Die to our to-do list.

Die to our agenda.

Die to our idea of what’s most important.

Being patient often feels like death. Who knows?  Perhaps God has set-up a Divine appointment for you.  Don’t miss it.

Jesus was patient with DISAPPOINTING people –The Disciples

The Disciples should have been further along than they were.  They should have been able to drive out a simple demon.  Jesus had already empowered them to. (See Luke 9:1)  But they couldn’t.  AND right after this story, they start arguing over who was gonna be ruler over who.  Over who was gonna be the head honcho in Jesus’ kingdom. (Luke 9:46ff)   Then, right after that, these hot-heads wanted to call down fire from heaven on some people for not wanting to hear from Jesus! (Luke 9:51-56) These disciples should have been further along, more mature, and more able, BUT THEY WEREN’T.  AND Jesus didn’t go off on them, Jesus didn’t fire them or threaten them.

We will often encounter people who don’t live up to our expectations.  People who disappoint us.  It might be our SPOUSE, when we move past the ‘honeymoon’ stage.  It might be the CHURCH, when we realize that it isn’t full of perfectly sanctified people who have got it all figured out!

When we come to that moment of disillusionment, when the rose-colored glasses come off, when reality strikes and expectations are crushed, in that moment, we need to:


Die to our false ideas of “love”.

Die to our false notions and judgments of who we think people ‘ought’ to be.

Being patient often feels like death.

Jesus was patient with HOSTILE people–The Teachers of the Law

Over in Mark’s account of this story, we see the Teachers of the Law (read: religio-nuts of that day) stirring up and arguing with the crowd.  This was nothing new.  Everywhere Jesus went, the current religious powers of the day constantly opposed Him, trying to stir up the crowds against Him and His message.  But Jesus doesn’t unload His fury on them.  He doesn’t fly off the handle.  He doesn’t fire back.

And as followers of Jesus we often find people who are actively hostile to us.  2 Timothy 3:12 says that “everyone who wants to live a godly life in Christ Jesus will be persecuted”.  We will face opposition.  We will face people who would like nothing better than to see us fail.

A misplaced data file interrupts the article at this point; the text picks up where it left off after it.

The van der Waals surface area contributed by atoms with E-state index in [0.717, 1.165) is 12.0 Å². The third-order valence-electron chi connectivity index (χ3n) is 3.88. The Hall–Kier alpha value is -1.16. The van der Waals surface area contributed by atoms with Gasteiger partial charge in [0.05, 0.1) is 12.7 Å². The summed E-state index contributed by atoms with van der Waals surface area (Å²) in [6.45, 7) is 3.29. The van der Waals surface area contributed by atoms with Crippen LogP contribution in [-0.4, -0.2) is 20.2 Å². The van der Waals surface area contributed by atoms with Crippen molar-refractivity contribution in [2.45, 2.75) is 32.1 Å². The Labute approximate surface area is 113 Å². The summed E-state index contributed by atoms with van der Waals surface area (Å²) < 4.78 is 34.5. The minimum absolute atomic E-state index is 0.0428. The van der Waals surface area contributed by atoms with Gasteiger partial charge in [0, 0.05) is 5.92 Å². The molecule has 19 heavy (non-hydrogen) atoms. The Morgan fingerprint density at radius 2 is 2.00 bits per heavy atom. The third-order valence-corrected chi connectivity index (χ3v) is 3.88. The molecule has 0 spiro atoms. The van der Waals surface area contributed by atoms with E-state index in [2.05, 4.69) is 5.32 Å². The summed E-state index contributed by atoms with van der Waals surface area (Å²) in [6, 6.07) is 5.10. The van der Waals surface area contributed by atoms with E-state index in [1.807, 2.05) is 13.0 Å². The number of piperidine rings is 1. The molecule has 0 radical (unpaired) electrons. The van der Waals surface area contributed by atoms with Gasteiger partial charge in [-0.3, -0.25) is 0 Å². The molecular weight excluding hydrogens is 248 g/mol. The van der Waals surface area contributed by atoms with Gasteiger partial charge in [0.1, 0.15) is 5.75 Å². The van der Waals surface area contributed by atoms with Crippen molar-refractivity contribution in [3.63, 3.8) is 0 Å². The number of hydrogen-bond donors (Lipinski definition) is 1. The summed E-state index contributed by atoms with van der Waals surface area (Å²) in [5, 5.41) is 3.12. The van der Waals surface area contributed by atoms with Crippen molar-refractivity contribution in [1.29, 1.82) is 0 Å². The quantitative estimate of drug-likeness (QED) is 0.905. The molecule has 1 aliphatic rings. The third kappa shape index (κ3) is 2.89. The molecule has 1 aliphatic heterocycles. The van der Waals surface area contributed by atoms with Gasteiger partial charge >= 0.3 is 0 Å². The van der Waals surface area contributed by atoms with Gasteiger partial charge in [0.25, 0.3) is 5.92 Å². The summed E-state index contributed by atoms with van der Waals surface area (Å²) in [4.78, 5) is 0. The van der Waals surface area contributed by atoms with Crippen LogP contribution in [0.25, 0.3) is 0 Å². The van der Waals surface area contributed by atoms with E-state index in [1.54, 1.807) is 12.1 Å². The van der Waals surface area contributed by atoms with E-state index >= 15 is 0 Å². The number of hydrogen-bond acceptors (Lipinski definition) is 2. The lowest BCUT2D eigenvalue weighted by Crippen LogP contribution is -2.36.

At that moment, when it seems like the world is against you,  when it seems like the only defense is offensive, when you are being dragged down by these attacks, in that moment,


die to you own sense of dignity

die to your own sense of security

die to your own need to defend yourself

and instead, offer radical love, grace and forgiveness. Put a safety lock on your wrath and a hair trigger on your mercy.

Why?  Because that is exactly what Jesus did.  Jesus was patient with us.

Just think of Jesus at the cross.  He faced hostility like few of us can imagine.  He was condemned to a death He didn’t deserve and had the power to stop.  He listened as the people shouted for the release of a murderer instead of Him.  In that moment He built a pause into His reaction and chose grace. “Father, forgive them, for they don’t know what they are doing.”

He faced something far worse than the hostility of the people. Jesus in that moment faced the hostility and wrath of God.  Not because He deserved it or had sinned, but because He voluntarily took the sins of humanity on Himself.  And so the safety lock came off, and God’s wrath was poured out on His own Son, instead of us.  And in that moment, Jesus BUILT A PAUSE INTO HIS REACTION….and died.

It’s Christ’s patience with us that calls us  to be patient with others.  He was so slow to anger that He died before He got there.  Will that be you?  Sometimes being patient feels like death.